In his introduction to Roald Dahl's Book of Ghost Stories, Dahl talks about being shocked by the number of terrible ghost stories written by famous writers, a lesson he learned while reading through hundreds of them during the planning stages of a TV anthology series. He eventually starts to find the good ones, and after much talk of women writing ghost stories (he's in favor of it) and how difficult it is to write children's books (very), he says:
Good ghost stories, like good children's books, are damnably difficult to write. I am a short story writer myself, and although I have always longed to write just one decent ghost story, I have never succeeded in bringing it off. Once I thought I had done it....But when it was finished and I examined it carefully, I knew it wasn't good enough....I simply hadn't got the secret...
He then claims:
The best ghost stories don't have ghosts in them. At least you don't see the ghost. Instead you see only the result of his actions.
This last bit is noteworthy for a couple of reasons, and I can't decide which to go with first. Okay, basically, what I find interesting about the idea that great ghost stories don't feature ghosts you can physically see is that, with stories like that, what the writer is edging into is the weird story, or stories of the unexplainable, by which I mean stories where something supernatural or otherworldly does seem to happen, but at the end you can't point to something specific and say "It was mummies," or whatever. "Ghost story", in this context, becomes both as vague and as intriguing to me as the concept of the weird story, itself quite broad in scope -- broad enough to take in the kind of ghost story, if we really still want to call it that, that Dahl is talking about.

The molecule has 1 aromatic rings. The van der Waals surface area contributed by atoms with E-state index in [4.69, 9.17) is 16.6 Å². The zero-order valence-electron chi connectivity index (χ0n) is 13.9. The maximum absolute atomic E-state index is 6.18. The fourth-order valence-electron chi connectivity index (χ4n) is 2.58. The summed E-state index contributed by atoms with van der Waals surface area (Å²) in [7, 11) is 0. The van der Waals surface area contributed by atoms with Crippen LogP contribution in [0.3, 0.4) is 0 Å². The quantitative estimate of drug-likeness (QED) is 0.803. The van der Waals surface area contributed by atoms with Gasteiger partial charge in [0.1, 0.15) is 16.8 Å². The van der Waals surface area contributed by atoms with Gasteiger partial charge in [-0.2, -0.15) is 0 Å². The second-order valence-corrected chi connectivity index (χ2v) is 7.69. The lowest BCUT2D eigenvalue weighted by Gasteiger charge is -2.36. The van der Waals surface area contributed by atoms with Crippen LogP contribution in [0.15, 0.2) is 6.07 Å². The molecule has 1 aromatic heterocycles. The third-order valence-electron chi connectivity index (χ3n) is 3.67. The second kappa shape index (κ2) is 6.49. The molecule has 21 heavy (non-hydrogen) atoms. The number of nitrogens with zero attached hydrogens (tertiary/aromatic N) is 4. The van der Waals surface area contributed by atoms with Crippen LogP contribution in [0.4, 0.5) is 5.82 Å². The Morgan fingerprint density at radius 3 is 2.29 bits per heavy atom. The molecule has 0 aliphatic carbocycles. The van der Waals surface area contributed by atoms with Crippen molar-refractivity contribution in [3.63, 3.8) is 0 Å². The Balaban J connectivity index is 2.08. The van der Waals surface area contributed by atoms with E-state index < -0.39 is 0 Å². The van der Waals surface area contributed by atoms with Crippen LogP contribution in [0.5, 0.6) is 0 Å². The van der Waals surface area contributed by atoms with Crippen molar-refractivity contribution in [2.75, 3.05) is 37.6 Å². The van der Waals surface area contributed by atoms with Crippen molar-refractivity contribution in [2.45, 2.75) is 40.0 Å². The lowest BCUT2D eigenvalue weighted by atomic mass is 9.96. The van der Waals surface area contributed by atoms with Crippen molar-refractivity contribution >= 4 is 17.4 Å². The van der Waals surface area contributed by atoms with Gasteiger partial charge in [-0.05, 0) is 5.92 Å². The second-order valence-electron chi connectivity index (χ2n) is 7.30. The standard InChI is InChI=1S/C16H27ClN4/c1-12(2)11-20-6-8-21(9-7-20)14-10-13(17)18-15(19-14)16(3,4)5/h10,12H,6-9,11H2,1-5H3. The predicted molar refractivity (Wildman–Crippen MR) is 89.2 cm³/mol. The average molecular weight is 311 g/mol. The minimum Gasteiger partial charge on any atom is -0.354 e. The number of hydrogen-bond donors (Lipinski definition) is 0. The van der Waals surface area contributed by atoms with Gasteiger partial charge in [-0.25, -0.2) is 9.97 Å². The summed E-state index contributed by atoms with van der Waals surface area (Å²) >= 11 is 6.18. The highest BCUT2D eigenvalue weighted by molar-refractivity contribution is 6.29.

The second interesting thing about what Dahl said is that neither of the stories I chose from Roald Dahl's Book of Ghost Stories actually comes anywhere close to fitting that criteria. Another story from the anthology that I read some time ago, Robert Aickman's "Ringing the Changes", does, but the other two, one of which is among the most famous and beloved ghost stories of the 20th century, don't. And it's really very curious, because each might have gone that route, and the famous one in particular would have benefitted hugely from that decision.
I may take these two stories together, incidentally, because, while chosen almost completely by random, the number of similarities, or anyway the significance of those similarities, are such that running through them separately would feel redundant. First, to name them: "The Corner Shop" by Cynthia Asquith, which I chose only because I have a great fondness for horror stories that revolve around mysterious shops; and "Afterward" by Edith Wharton, this being the famous one, and for roughly 28 of its 31 pages damn near perfect, as far as I can tell.